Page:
By Temitayo Ayetoto…
The Trump administration is considering clamping down on Chinese investments in the U.S. and imposing tariffs on a broad range of its imports to punish Beijing for its alleged theft of intellectual property, according to a Bloomberg report citing people familiar with the matter.
An announcement following an investigation by the U.S. Trade Representative’s office into China’s IP practices is expected in the coming weeks, potentially handing President Donald Trump further cause to impose trade restrictions.
His announcement last week of tariffs on steel and aluminum imports has already ratcheted up global trade tensions and led to the resignation Tuesday of his chief economic adviser Gary Cohn, who opposes such measures.
Trump tweeted he’ll be making a decision on a replacement soon and that there are “many people wanting the job.” The dollar fell and the yen — often a haven in turmoil — jumped as much as 0.6 percent to 105.46 per dollar, approaching a 16-month high set last week. Asian equities declined.
The president is now fighting trade offensives on multiple fronts, from targeting strategic rival China to angering allies like Canada and the European Union with threats to erect fresh barriers. While his counterparts have threatened retaliation, concrete action that would herald the start of an all-out trade war has yet to come.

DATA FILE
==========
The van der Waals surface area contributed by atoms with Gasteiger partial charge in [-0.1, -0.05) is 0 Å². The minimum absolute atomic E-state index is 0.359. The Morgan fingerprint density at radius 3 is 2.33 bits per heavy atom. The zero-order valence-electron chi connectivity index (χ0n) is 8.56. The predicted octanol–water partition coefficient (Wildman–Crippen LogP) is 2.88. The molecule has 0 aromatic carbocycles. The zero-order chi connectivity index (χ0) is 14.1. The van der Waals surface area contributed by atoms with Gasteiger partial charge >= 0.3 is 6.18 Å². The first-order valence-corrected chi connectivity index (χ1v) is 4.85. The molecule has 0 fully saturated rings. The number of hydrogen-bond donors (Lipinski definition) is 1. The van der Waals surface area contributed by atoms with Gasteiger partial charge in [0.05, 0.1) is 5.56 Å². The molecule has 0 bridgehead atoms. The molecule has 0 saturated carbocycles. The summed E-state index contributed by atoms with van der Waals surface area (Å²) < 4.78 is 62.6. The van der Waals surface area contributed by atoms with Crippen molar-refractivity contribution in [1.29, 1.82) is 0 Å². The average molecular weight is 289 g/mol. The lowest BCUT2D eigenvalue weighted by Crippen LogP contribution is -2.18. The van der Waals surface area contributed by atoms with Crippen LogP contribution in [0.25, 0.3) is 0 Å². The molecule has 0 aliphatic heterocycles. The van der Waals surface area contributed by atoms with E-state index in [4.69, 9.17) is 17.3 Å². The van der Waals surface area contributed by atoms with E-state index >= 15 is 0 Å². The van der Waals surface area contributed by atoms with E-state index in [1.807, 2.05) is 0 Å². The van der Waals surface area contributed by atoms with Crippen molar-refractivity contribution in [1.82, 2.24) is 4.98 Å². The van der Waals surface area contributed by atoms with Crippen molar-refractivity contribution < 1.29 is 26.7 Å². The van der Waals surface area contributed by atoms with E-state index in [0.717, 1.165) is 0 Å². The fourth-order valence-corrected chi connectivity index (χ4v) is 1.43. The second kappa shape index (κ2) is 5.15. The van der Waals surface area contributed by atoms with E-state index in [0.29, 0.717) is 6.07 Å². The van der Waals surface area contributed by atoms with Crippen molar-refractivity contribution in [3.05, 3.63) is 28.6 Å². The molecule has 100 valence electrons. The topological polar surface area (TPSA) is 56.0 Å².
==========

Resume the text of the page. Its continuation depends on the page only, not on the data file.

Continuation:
Liu He, President Xi Jinping’s top economic adviser who met with Cohn in Washington last week, told delegates at the National People’s Congress in Beijing that both sides had expressed a desire to avoid a trade war, according to the Beijing Youth Daily.
Chinese officials, who have been studying curbs on U.S. products such as soybeans according to past reports, were otherwise largely quiet on the tariff question Wednesday.
Under the most severe scenario being weighed, the U.S. could impose tariffs on a wide range of Chinese imports, from shoes and clothing to consumer electronics, according to two people familiar with the matter who spoke on condition of anonymity because the discussions aren’t public.
The Trump administration could combine the tariffs with restrictions on Chinese investments in the U.S., which are reviewed for national-security risks by Treasury’s Committee on Foreign Investment in the U.S., the people said. The new measures being considered by the administration could go beyond even domestic security considerations.
“Gumming up the flow of trade, coming at a time of close to full employment for the U.S., tariffs are more likely to result in higher inflation than higher output,” Tom Orlik, chief Asia economist for Bloomberg Economics, wrote in a note. “For the U.S., there are plenty of reasons to avoid tipping relations with China into an all-out trade war. The damage that would inflict on U.S. firms’ supply chains, sticker shock for U.S. shoppers at Walmart and Target and the risk of higher inflation suggest cooler minds would eventually prevail.”
With the probe into China, known as a Section 301 action, U.S. officials are also considering a more targeted approach that would seek to rein in Chinese investments, the people said. The administration is looking at ways to enforce reciprocity with China on foreign investment, meaning the U.S. would only allow takeovers in sectors that U.S. companies can access in China, according to the people.
Treasury Secretary Steven Mnuchin has urged closer vetting of foreign takeovers, and Republican lawmakers are pushing legislation aimed at curbing China’s influence.
U.S. officials are still examining various options, and USTR could decide to do nothing, the people said, adding that an announcement is expected next month.